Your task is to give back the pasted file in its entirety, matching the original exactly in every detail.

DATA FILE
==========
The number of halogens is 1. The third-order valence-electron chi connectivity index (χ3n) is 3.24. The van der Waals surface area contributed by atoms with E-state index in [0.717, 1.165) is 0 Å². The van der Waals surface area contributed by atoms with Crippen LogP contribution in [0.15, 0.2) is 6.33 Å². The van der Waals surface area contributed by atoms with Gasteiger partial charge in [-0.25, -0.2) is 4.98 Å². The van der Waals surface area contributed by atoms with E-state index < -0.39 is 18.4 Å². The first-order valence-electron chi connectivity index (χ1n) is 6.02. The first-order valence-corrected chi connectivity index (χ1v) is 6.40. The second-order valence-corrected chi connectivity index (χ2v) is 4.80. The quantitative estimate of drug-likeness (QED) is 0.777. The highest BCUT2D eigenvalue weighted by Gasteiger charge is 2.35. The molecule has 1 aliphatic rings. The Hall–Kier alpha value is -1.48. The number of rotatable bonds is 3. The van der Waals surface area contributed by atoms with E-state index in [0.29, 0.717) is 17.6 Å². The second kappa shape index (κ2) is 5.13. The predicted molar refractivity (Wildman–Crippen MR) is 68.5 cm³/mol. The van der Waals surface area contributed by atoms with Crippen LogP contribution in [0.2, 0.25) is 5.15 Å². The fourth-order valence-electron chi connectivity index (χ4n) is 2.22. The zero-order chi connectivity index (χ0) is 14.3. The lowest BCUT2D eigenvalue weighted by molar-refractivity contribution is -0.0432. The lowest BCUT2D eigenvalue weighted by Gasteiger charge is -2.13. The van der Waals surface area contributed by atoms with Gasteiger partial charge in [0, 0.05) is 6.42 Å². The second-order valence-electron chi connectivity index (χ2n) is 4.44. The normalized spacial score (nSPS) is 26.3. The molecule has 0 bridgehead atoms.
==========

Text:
The number of halogens is 1. The third-order valence-electron chi connectivity index (χ3n) is 3.24. The van der Waals surface area contributed by atoms with E-state index in [0.717, 1.165) is 0 Å². The van der Waals surface area contributed by atoms with Crippen LogP contribution in [0.15, 0.2) is 6.33 Å². The van der Waals surface area contributed by atoms with Gasteiger partial charge in [-0.25, -0.2) is 4.98 Å². The van der Waals surface area contributed by atoms with E-state index < -0.39 is 18.4 Å². The first-order valence-electron chi connectivity index (χ1n) is 6.02. The first-order valence-corrected chi connectivity index (χ1v) is 6.40. The second-order valence-corrected chi connectivity index (χ2v) is 4.80. The quantitative estimate of drug-likeness (QED) is 0.777. The highest BCUT2D eigenvalue weighted by Gasteiger charge is 2.35. The molecule has 1 aliphatic rings. The Hall–Kier alpha value is -1.48. The number of rotatable bonds is 3. The van der Waals surface area contributed by atoms with E-state index in [0.29, 0.717) is 17.6 Å². The second kappa shape index (κ2) is 5.13. The predicted molar refractivity (Wildman–Crippen MR) is 68.5 cm³/mol. The van der Waals surface area contributed by atoms with Crippen LogP contribution in [0.2, 0.25) is 5.15 Å². The fourth-order valence-electron chi connectivity index (χ4n) is 2.22. The zero-order chi connectivity index (χ0) is 14.3. The lowest BCUT2D eigenvalue weighted by molar-refractivity contribution is -0.0432. The lowest BCUT2D eigenvalue weighted by Gasteiger charge is -2.13. The van der Waals surface area contributed by atoms with Gasteiger partial charge in [0, 0.05) is 6.42 Å². The second-order valence-electron chi connectivity index (χ2n) is 4.44. The normalized spacial score (nSPS) is 26.3. The molecule has 0 bridgehead atoms.